The Cycle of Control: How Parenting Creates Rebellion in Children

When our children are born, they are wholly dependent on us for survival. We are socialized to believe that we know what is best for our children and it is our responsibility in turn to “socialize” them to become responsible, productive adults.

Their dependency on us allows us to easily believe that we should control their lives in order to ensure they turn out “right.” We are taught as parents that control is an important tool every parent should use at some point or another.

In my own experience, even though we nursed and fed babies on demand, as they grew up I decided that I needed to control what and when they ate.

Control can be over or covert.

We may determine what they eat by limiting what we bring in the house (covert control). We may determine what they eat by forcing them to eat everything on their plates before they are allowed to have desert or a treat (overt control).

As parents we are told we should make decisions for the children in our lives. We buy into the common “wisdom” that children are unable to decide when and what to eat.

Children cannot responsibly decide what to watch on television or what video games to play. They cannot decide what time to go to sleep.

We become convinced that because we have lived longer and have more experience than children, it is our responsibility to make decisions for them.

That was most likely what we experienced as children. And, our culture reinforces that children’s differences are deficiencies.

By making decisions for them, we deny children the right to self-determination. We treat them with disrespect and disregard when we decide they are incapable of making decisions and learning from that process.

In the history of our society, and to this day, we have denied groups of people the right to self-determination by infantilizing them or by labeling them as savages who need to be civilized. I often hear of the need to “tame” or “civilize” children in order to make them acceptable to adult society.

Our children do need our support and they are dependent. Does this dependence give us the right to control their lives?

If a partner in a relationship stays home and does not bring in income, does this give the “bread-winning” partner the right to determine how all money is spent in the household?

Does the financial dependence of one partner mean that the other partner can control her or his actions?

As a culture we create the belief that because children are young and don’t have the same experiences as adults they cannot make the right kinds of decisions for themselves.

We don’t trust children.

We then control their decisions.

They naturally push back against this control, and this rebellion reinforces our beliefs that they do not have the ability to manage their own lives.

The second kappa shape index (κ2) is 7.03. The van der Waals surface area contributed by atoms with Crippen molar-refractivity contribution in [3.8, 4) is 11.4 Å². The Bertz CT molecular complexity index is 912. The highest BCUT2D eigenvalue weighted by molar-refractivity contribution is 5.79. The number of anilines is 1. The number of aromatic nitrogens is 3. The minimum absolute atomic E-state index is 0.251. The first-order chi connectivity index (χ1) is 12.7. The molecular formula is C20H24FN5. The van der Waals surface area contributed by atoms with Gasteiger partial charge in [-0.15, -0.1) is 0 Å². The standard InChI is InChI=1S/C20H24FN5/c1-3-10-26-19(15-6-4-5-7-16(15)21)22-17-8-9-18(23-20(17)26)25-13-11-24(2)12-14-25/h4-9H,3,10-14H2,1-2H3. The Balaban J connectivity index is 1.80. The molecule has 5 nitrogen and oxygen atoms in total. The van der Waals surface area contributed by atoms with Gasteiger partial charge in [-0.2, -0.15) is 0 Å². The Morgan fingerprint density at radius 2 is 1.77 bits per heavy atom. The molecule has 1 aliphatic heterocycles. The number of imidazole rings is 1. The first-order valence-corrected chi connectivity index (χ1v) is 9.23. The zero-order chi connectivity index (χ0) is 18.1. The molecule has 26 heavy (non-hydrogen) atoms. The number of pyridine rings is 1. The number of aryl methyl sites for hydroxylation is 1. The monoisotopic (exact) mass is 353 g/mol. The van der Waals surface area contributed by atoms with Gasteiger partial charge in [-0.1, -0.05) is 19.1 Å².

Here is what the cycle of control can look like. We experience what we see as “negative” behavior on the part of the child. We believe we must use some form of control to eliminate that behavior. The child rebels against that control. We see the rebellion as more negative behavior that must be controlled.

We end up as parents and children in a harmful, self-perpetuating cycle.

We may not even be aware we are stuck in this cycle.

It may be we are just feeling frustrated by what seems to be unending conflict between us. And we may be unaware of the consequences of control on children.

In spite of the common wisdom that responsible parenting requires some form of control, there is a strong base of social science research on the impact and harm of control on children.

(Because the research is too long for this article, I’m not going to cover all the specific research. My first book includes this information in much greater detail.)

However, the research on the harm of control is clear and crosses a broad spectrum of behaviors and situations.

When children (or any human beings) are controlled, they experience

  • Feelings of dehumanization and a higher tendency toward violence
  • Higher levels of behavioral and emotional problems
  • Negative self-image
  • Diminished ability to self-regulate (for example food intake)
  • Less empathy and caring towards others
  • Rebellion

Control also contributes to being externally motivated.

When we are externally motivated, we look to others or things outside of ourselves for love, validation, and approval. Our behavior, decisions, and choices are made on the basis of what others may think about us.

The cycle of control has life long consequences.

Even as adults, we still live with the effects of the control adults exercised over us as children. If our parents controlled what we ate, we may manifest eating disorders as teenagers or adults.

If we were told we had to go to college, become a doctor or a lawyer, we may have spent our adult lives pursuing our parents’ dreams. Alternatively, we may have rebelled and pursued other vocations only in reaction to that control and domination.

Looking at our own lives to see the negative impact of control in children can be an important first step to break this cycle of control.

Breaking the cycle of control demands that we, as parents, challenge how we were indoctrinated as children. We can decide to reject the messages we received about children through our childhood experiences. We can learn to move beyond disempowering stereotypes and prejudices about children and childhood.

When we move out of this cycle of control we can redefine the parent/child relationship from a base of mutual trust and respect.

Does abdicating control mean abdicating our responsibility as parents?